Analysis of road accidents from 2008 to 2011 found truck drivers were involved in almost half of the 193 fatal accidents.
The report published by the Institution of Occupational Safety and Health (IOSH) is the first time the scale of work-related road accidents and the associated fatalities have been comprehensively identified.
Using coroners’ records, researchers from University College Dublin found only 15% of work-related deaths involved the workers themselves.
Of the 193 fatalities recorded, 29 were people who were working at the time of the collision; 45 were bystanders where work activity was a primary contributor to the collision, and 119 were of bystanders where work activity was not a direct contributor.
“The most striking depositions are those in which drivers of large vehicles were largely unaware of the collision with a pedestrian or a cyclist, until they were halted by a witness further on in their journey,” said Prof Anne Drummond from the UCD School of Public Health, Physiotherapy and Sports Science , who led the study team.
“These situations could almost certainly be reduced by introducing measures to increase visibility in and around sections of large working vehicles traditionally known as ‘blind spots’ and improving the awareness among pedestrians and cyclists of such blind spots.
“With increasing volumes of traffic, including work-related traffic, these findings should be of real concern to road safety, public health, occupational health, and regulatory authorities,” said Prof Drummond.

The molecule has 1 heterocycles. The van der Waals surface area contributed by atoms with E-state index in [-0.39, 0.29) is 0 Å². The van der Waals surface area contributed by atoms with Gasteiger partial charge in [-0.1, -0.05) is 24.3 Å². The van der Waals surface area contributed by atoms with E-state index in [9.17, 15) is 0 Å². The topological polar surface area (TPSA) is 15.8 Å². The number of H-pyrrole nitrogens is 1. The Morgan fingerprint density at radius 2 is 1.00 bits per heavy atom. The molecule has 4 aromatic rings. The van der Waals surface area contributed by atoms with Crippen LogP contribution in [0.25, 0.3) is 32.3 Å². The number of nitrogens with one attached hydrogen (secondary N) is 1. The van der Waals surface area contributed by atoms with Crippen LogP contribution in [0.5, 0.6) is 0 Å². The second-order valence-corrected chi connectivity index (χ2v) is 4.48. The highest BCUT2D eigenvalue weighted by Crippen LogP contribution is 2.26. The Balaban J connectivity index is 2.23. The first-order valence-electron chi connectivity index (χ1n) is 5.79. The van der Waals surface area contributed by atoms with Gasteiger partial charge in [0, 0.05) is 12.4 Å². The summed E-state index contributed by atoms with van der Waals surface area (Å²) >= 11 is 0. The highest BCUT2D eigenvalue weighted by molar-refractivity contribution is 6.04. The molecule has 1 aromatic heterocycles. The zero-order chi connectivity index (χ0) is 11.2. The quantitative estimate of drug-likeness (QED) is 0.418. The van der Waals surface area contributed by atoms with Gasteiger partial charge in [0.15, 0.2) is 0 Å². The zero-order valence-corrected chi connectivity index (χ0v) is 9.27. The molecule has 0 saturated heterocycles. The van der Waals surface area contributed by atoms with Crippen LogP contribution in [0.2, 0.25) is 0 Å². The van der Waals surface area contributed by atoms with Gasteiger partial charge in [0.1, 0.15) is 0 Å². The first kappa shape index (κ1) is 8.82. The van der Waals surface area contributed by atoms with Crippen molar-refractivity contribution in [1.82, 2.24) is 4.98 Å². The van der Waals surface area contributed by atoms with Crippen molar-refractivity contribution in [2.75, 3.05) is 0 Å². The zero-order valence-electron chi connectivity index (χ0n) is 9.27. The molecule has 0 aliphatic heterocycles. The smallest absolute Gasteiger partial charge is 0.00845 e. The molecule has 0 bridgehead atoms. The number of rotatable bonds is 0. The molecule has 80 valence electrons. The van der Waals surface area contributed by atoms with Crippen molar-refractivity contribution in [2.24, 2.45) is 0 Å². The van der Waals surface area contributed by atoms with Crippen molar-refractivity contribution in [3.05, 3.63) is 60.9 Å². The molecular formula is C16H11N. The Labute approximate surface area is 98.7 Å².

The results of the study provide a benchmark for both future recording of data on work-related road traffic fatalities and national and employer level strategies for prevention and intervention strategies, she said.
Kate Field, the head of information and intelligence at IOSH, said: “This research will hopefully lead to an improvement in the reporting of fatal work-related road traffic accident statistics, helping to highlight the importance of reliable sources of notification through coroners’, police or regulatory authorities’ records to avoid underreporting and misreporting practices.”
In response to the survey, the Road Safety Authority warned employers they are obliged to put measures in place to protect the safety, health, and welfare of staff.
The authority said it was concerned that many Irish businesses who have employees who drive in the course of their work do not have a driving for work policy as part of their health and safety management system.
Its own research shows one in five drivers involved in fatal collisions in 2015 were driving for work.
“Employers, managers, and supervisors must, by law, manage the risks that employees face and create when they drive for work,” said an RSA spokeswoman.
“Employers are also required to provide employees with relevant safety instruction, information, and training to protect their safety, health and welfare.
“At best in the event of a collision, an employer is risking their reputation as a fair and compliant employer — at worst they could have to live with the guilt of being responsible for someone’s serious injury or even death.”